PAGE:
Pope Francis, in his homily or address delivered on the occasion of his “inauguration” or official installation as Bishop of Rome on March 17, 2013, spoke not only of Christian ideals but a certain need to temper them with a certain amount of “realism”. This same need to balance the two is, I think, what drove Pope John XXIII, during his short reign, not only to convene the Second Vatican Council, but also to take the initial steps to form that special commission to search for a way to reconcile the Church’s ideals about marriage and sexuality with the realities that both human nature and contemporary conditions impose upon them. I think I see that same tension playing out in the consciousness of the new pope, for example in his well-publicized confrontation, while he was still Archbishop of Buenos Aires, with Argentina’s president over the issues of free distribution of contraceptives and the legalization of same-sex marriage. As Archbishop, he felt constrained to repeat the Church’s official, that is “ideal”, positions on these matters, yet at the same time, as a realist, he defended the need of legal rights and protection of “civil unions” (there is no word for “marriage” in Spanish other than matrimonio) for homosexuals. Yet at the same time, he must be aware of the statistics that indicate that abortions are likely to more widespread where there is not a ready availability of affordable contraceptives. And he must know, as much as, if not even more than most, how much that Pope Paul’s rejection of his commission’s own findings and recommendations to reassert the dubious reasoning of Pius XI’s theologians has cost the Church and its credibility.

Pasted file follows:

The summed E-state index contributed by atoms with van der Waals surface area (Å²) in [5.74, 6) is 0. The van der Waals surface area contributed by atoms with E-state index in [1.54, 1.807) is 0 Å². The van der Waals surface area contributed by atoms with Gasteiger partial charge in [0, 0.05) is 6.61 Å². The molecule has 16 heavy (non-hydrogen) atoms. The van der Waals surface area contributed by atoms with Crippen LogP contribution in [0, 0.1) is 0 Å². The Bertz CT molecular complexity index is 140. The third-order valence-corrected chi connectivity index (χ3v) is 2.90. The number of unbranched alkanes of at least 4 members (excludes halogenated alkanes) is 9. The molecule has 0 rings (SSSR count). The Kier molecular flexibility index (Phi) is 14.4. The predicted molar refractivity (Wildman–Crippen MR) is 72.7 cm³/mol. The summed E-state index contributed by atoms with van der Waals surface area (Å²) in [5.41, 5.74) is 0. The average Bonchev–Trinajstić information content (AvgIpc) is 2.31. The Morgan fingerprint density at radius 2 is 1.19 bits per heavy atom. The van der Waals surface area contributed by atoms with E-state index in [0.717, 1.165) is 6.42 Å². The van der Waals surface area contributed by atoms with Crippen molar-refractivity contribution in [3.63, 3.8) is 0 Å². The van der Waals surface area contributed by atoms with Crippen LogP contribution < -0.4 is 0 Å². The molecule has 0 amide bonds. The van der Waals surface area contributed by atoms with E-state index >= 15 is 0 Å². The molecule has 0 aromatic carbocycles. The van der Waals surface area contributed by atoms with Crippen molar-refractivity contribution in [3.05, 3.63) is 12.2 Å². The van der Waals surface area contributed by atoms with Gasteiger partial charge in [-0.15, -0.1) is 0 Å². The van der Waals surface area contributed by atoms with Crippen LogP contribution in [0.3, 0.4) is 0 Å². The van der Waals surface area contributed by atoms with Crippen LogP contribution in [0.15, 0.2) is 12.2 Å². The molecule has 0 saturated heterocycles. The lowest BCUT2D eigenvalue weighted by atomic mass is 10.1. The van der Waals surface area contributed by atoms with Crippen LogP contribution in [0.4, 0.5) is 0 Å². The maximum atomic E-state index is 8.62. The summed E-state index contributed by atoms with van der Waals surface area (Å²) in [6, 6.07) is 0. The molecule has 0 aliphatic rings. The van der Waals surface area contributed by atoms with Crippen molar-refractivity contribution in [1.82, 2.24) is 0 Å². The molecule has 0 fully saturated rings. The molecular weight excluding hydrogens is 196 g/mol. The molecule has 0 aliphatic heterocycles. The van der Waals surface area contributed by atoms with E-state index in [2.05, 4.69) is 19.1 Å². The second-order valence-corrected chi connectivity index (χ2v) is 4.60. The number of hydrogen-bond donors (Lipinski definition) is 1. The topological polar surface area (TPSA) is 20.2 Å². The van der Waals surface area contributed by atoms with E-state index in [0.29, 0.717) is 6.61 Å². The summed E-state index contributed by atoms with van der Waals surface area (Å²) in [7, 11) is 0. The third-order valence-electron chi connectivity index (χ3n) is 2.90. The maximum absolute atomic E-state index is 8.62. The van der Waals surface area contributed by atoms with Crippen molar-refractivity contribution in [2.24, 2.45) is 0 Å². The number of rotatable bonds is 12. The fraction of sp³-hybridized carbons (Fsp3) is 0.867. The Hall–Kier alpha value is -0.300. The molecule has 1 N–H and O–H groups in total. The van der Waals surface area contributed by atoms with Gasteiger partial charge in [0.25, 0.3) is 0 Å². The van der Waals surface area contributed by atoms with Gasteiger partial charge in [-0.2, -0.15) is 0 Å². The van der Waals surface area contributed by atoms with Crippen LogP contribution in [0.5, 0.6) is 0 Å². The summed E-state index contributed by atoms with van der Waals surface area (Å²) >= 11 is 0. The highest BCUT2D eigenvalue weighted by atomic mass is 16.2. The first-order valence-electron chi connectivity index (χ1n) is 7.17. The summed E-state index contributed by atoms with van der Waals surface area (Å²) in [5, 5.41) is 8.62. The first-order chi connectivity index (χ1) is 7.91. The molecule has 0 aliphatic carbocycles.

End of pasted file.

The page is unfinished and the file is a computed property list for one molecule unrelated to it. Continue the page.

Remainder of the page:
Not that anyone is asking the Church, and particularly the pope, to give up on Christian idealism. Once Christianity gives up on its own ideals, then it ceases to be true to its own inspiration. But at the same time, Christianity celebrates a Redeemer who, “though he was in the form of God … humbled himself and became obedient to the point of death” (Phil. 2:6-7) and did so to “reconcile to himself all things … through the blood of his cross” (Col. 1:20). Pope Francis has made a promising start, at least symbolically, at demonstrating that he wants a Church that will follow in this Redeemer’s footsteps. Now it remains to be seen whether he, as pope, can face that cross, which in this case will be most of all facing up to correcting the mistakes that were made by Pius XI and Paul VI, to deliver on this promise.
R W Kropf 3/26/2013